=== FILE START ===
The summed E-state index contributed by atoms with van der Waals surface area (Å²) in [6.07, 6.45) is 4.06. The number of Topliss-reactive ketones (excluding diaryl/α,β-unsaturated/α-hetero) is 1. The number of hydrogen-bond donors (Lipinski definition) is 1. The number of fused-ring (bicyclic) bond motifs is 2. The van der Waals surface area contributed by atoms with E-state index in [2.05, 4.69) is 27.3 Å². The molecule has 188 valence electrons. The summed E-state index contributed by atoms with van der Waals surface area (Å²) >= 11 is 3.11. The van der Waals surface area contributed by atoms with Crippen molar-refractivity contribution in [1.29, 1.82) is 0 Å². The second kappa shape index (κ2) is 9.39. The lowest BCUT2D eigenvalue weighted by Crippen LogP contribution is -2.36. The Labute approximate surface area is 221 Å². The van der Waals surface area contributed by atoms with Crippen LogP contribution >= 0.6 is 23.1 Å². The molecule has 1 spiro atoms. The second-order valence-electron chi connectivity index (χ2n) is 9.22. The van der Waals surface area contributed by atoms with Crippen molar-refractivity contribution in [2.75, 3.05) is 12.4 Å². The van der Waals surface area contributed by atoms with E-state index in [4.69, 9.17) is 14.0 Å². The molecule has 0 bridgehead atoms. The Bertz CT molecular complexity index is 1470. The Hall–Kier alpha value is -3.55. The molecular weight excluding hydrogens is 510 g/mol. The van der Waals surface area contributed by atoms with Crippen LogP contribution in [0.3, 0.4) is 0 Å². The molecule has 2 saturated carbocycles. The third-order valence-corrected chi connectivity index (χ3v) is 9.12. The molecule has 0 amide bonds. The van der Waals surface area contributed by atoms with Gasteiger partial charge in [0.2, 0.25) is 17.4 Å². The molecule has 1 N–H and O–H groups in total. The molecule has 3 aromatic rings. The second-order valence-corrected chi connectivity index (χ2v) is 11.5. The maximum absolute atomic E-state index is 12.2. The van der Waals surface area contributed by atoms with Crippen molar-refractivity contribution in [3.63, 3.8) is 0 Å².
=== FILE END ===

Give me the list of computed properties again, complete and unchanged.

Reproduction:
The summed E-state index contributed by atoms with van der Waals surface area (Å²) in [6.07, 6.45) is 4.06. The number of Topliss-reactive ketones (excluding diaryl/α,β-unsaturated/α-hetero) is 1. The number of hydrogen-bond donors (Lipinski definition) is 1. The number of fused-ring (bicyclic) bond motifs is 2. The van der Waals surface area contributed by atoms with E-state index in [2.05, 4.69) is 27.3 Å². The molecule has 188 valence electrons. The summed E-state index contributed by atoms with van der Waals surface area (Å²) >= 11 is 3.11. The van der Waals surface area contributed by atoms with Crippen molar-refractivity contribution in [1.29, 1.82) is 0 Å². The second kappa shape index (κ2) is 9.39. The lowest BCUT2D eigenvalue weighted by Crippen LogP contribution is -2.36. The Labute approximate surface area is 221 Å². The van der Waals surface area contributed by atoms with Crippen LogP contribution >= 0.6 is 23.1 Å². The molecule has 1 spiro atoms. The second-order valence-electron chi connectivity index (χ2n) is 9.22. The van der Waals surface area contributed by atoms with Crippen molar-refractivity contribution in [2.75, 3.05) is 12.4 Å². The van der Waals surface area contributed by atoms with E-state index in [4.69, 9.17) is 14.0 Å². The molecule has 0 bridgehead atoms. The Bertz CT molecular complexity index is 1470. The Hall–Kier alpha value is -3.55. The molecular weight excluding hydrogens is 510 g/mol. The van der Waals surface area contributed by atoms with Crippen LogP contribution in [0.3, 0.4) is 0 Å². The molecule has 2 saturated carbocycles. The third-order valence-corrected chi connectivity index (χ3v) is 9.12. The molecule has 0 amide bonds. The van der Waals surface area contributed by atoms with Gasteiger partial charge in [0.2, 0.25) is 17.4 Å². The molecule has 1 N–H and O–H groups in total. The molecule has 3 aromatic rings. The second-order valence-corrected chi connectivity index (χ2v) is 11.5. The maximum absolute atomic E-state index is 12.2. The van der Waals surface area contributed by atoms with Crippen molar-refractivity contribution in [3.63, 3.8) is 0 Å².